"The thinking power and capacity of judgement are now fully awakened, and the demand for food of thought and an outlet for action in tasks which can be accomplished only by use of reason and logic (need to be fulfilled ). The relationship which a boy or girl forms consciously and freely with his surroundings demands a constant contact with practical life and with the achievements of modern technique. The rich and versatile soul-life which the boy hides even more than the girl needs to be satisfied by pondering over deep human problems. These problems should be introduced and discussed in lessons, for each one-sided judgement leads into a blind alley. To overcome the many difficulties and handicaps of this age, which is rich in riddles, wonders and surprises, but where consciousness only slowly masters the surging life activities, the teacher should give lessons with imagination, enthusiasm and artistic feeling”.
Ninth class At this time some children will transfer to the study of G.C.S.E. Mathematics, English and English Literature.
Nature of man is continued.
The children also study heat and mechanics( with reference as to how a locomotive operates), and electricity, magnetism and sound are taken into account to show how the telephone works. The motion of the stars is examined, and the Doppler effect discussed with the students. The optics of telescopes are also considered with reference to their use to astronomers.
This is an experience that I can imagine as being hallucinogenic if this does in fact come about! Is this an example of yet another aspect of anthroposophy of expanded consciousness which Steiner claims is a product of his theories?
consists of making all types of items from cushions to other domestic:
which are now designed by the pupil. Painting is carried out in order
children can produce posters and book covers in preparation for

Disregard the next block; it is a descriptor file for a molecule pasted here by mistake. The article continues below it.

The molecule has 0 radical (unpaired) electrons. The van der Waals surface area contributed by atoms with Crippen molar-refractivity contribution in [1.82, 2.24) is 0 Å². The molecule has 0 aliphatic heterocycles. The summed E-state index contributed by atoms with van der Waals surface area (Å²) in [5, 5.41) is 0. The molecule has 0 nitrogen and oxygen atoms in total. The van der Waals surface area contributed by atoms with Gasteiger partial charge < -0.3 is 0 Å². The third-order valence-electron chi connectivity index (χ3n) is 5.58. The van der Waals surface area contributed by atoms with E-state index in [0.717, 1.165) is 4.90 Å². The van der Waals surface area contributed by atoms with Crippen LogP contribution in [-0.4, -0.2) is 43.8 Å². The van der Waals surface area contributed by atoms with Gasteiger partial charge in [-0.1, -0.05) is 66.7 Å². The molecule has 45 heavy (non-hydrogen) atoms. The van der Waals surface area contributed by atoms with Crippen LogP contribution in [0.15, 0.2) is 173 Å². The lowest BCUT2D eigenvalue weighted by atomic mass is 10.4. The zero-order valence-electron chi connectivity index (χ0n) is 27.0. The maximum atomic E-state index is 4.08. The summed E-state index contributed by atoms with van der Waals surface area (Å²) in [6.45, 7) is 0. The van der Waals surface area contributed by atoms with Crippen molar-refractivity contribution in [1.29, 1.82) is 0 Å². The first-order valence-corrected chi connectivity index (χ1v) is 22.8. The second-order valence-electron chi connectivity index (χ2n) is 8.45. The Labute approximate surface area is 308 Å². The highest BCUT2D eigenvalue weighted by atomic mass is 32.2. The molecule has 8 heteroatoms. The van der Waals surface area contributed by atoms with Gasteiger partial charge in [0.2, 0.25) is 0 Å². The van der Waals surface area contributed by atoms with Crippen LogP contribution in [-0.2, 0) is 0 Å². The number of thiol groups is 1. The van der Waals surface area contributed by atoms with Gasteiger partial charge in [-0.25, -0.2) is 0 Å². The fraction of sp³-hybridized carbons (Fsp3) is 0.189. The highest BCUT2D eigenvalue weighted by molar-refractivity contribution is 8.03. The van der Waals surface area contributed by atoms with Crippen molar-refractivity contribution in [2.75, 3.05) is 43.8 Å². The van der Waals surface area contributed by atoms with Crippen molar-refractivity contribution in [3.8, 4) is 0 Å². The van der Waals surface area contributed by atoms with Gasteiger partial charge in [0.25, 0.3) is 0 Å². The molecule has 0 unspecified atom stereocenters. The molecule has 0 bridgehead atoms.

skills of book -binding.
Gymnastics with Apparatus continues along the "Turnen" lines, a set of exercises developed for the German army, and use Indian clubs and various other large pieces of apparatus eg. rings, vaulting horses etc. Exercise without apparatus develops from a vertical fall in an upright. position and then overcoming the fall by jumping, swinging running and walking. Skills more akin to those required for martial arts rather in keep fit.
This is an example of what the German child would study I've used this as an example of how most of Steiner education seeks to reinforce Steiner's beliefs and does not allow the child to determine its own set of beliefs. The British schools study suitably selected works from English literature such as the Celtic legend of Tristan and Isolde , Chaucer and Shakespeare which are used once again to reinforce the Steiner idealism.
Gymnastics with apparatus continues using the "Turnen" method. Gymnastics without apparatus is concerned with spatial awareness this point, .
Land surveying and Technical Mechanics are introduced at this time. This takes the form of simple land surveying and technical mechanics looks at the principle of the screw.
Another new subject is First Aid a subject that I feel every child should be taught and that it should be included in the National Curriculum.